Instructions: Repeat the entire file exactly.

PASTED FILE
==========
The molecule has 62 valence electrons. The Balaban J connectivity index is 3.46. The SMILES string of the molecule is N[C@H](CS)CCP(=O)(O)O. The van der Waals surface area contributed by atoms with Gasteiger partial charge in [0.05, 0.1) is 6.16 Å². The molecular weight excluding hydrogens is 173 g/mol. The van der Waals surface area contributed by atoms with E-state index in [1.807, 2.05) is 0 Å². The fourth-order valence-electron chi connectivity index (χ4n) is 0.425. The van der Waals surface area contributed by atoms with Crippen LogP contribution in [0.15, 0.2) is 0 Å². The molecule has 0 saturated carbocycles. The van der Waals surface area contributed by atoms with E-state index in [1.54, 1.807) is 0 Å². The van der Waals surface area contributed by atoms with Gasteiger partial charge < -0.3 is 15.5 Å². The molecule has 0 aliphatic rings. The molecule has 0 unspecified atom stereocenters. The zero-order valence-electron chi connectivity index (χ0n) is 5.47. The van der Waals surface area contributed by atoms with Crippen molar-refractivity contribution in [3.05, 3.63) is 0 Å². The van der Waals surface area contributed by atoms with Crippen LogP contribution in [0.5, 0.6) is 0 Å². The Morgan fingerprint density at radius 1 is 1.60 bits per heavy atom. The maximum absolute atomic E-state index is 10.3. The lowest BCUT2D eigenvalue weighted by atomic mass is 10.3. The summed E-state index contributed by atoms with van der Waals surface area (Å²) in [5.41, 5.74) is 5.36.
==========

The molecule has 62 valence electrons. The Balaban J connectivity index is 3.46. The SMILES string of the molecule is N[C@H](CS)CCP(=O)(O)O. The van der Waals surface area contributed by atoms with Gasteiger partial charge in [0.05, 0.1) is 6.16 Å². The molecular weight excluding hydrogens is 173 g/mol. The van der Waals surface area contributed by atoms with E-state index in [1.807, 2.05) is 0 Å². The fourth-order valence-electron chi connectivity index (χ4n) is 0.425. The van der Waals surface area contributed by atoms with Crippen LogP contribution in [0.15, 0.2) is 0 Å². The molecule has 0 saturated carbocycles. The van der Waals surface area contributed by atoms with E-state index in [1.54, 1.807) is 0 Å². The van der Waals surface area contributed by atoms with Gasteiger partial charge < -0.3 is 15.5 Å². The molecule has 0 aliphatic rings. The molecule has 0 unspecified atom stereocenters. The zero-order valence-electron chi connectivity index (χ0n) is 5.47. The van der Waals surface area contributed by atoms with Crippen molar-refractivity contribution in [3.05, 3.63) is 0 Å². The van der Waals surface area contributed by atoms with Crippen LogP contribution in [0.5, 0.6) is 0 Å². The Morgan fingerprint density at radius 1 is 1.60 bits per heavy atom. The maximum absolute atomic E-state index is 10.3. The lowest BCUT2D eigenvalue weighted by atomic mass is 10.3. The summed E-state index contributed by atoms with van der Waals surface area (Å²) in [5.41, 5.74) is 5.36.